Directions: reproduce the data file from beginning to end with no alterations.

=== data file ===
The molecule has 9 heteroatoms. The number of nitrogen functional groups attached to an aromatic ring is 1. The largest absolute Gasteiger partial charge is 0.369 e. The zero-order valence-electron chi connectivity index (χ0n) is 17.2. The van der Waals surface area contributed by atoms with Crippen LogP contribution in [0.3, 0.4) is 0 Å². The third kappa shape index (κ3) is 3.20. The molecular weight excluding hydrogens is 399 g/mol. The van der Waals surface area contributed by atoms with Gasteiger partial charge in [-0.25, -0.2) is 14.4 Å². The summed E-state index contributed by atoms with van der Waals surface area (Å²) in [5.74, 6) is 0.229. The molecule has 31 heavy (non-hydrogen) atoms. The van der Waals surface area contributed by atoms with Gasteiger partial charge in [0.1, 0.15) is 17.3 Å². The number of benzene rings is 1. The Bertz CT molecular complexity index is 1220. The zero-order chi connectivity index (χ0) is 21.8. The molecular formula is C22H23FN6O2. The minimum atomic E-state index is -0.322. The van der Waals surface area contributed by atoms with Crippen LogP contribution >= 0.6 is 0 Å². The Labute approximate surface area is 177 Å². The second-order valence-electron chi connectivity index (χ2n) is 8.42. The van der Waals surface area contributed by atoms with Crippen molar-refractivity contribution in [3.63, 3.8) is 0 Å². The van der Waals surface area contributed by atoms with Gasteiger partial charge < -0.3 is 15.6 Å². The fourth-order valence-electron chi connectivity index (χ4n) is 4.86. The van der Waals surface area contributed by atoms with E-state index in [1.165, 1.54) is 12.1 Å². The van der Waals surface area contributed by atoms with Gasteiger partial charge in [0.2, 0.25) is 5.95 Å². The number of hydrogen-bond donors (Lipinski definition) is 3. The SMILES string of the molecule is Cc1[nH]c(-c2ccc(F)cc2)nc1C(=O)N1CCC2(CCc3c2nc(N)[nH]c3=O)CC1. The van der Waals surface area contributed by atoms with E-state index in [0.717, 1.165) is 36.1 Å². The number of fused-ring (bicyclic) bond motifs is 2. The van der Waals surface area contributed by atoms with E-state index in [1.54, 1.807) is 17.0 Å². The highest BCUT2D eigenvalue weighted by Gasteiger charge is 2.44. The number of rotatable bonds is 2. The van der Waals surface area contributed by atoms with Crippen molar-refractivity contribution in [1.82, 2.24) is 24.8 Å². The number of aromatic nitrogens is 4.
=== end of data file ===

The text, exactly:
The molecule has 9 heteroatoms. The number of nitrogen functional groups attached to an aromatic ring is 1. The largest absolute Gasteiger partial charge is 0.369 e. The zero-order valence-electron chi connectivity index (χ0n) is 17.2. The van der Waals surface area contributed by atoms with Crippen LogP contribution in [0.3, 0.4) is 0 Å². The third kappa shape index (κ3) is 3.20. The molecular weight excluding hydrogens is 399 g/mol. The van der Waals surface area contributed by atoms with Gasteiger partial charge in [-0.25, -0.2) is 14.4 Å². The summed E-state index contributed by atoms with van der Waals surface area (Å²) in [5.74, 6) is 0.229. The molecule has 31 heavy (non-hydrogen) atoms. The van der Waals surface area contributed by atoms with Gasteiger partial charge in [0.1, 0.15) is 17.3 Å². The number of benzene rings is 1. The Bertz CT molecular complexity index is 1220. The zero-order chi connectivity index (χ0) is 21.8. The molecular formula is C22H23FN6O2. The minimum atomic E-state index is -0.322. The van der Waals surface area contributed by atoms with Crippen LogP contribution >= 0.6 is 0 Å². The Labute approximate surface area is 177 Å². The second-order valence-electron chi connectivity index (χ2n) is 8.42. The van der Waals surface area contributed by atoms with Crippen molar-refractivity contribution in [3.63, 3.8) is 0 Å². The van der Waals surface area contributed by atoms with Gasteiger partial charge < -0.3 is 15.6 Å². The fourth-order valence-electron chi connectivity index (χ4n) is 4.86. The van der Waals surface area contributed by atoms with E-state index in [1.165, 1.54) is 12.1 Å². The van der Waals surface area contributed by atoms with Gasteiger partial charge in [0.2, 0.25) is 5.95 Å². The number of hydrogen-bond donors (Lipinski definition) is 3. The SMILES string of the molecule is Cc1[nH]c(-c2ccc(F)cc2)nc1C(=O)N1CCC2(CCc3c2nc(N)[nH]c3=O)CC1. The van der Waals surface area contributed by atoms with E-state index in [0.717, 1.165) is 36.1 Å². The number of fused-ring (bicyclic) bond motifs is 2. The van der Waals surface area contributed by atoms with E-state index in [1.54, 1.807) is 17.0 Å². The highest BCUT2D eigenvalue weighted by Gasteiger charge is 2.44. The number of rotatable bonds is 2. The van der Waals surface area contributed by atoms with Crippen molar-refractivity contribution in [1.82, 2.24) is 24.8 Å². The number of aromatic nitrogens is 4.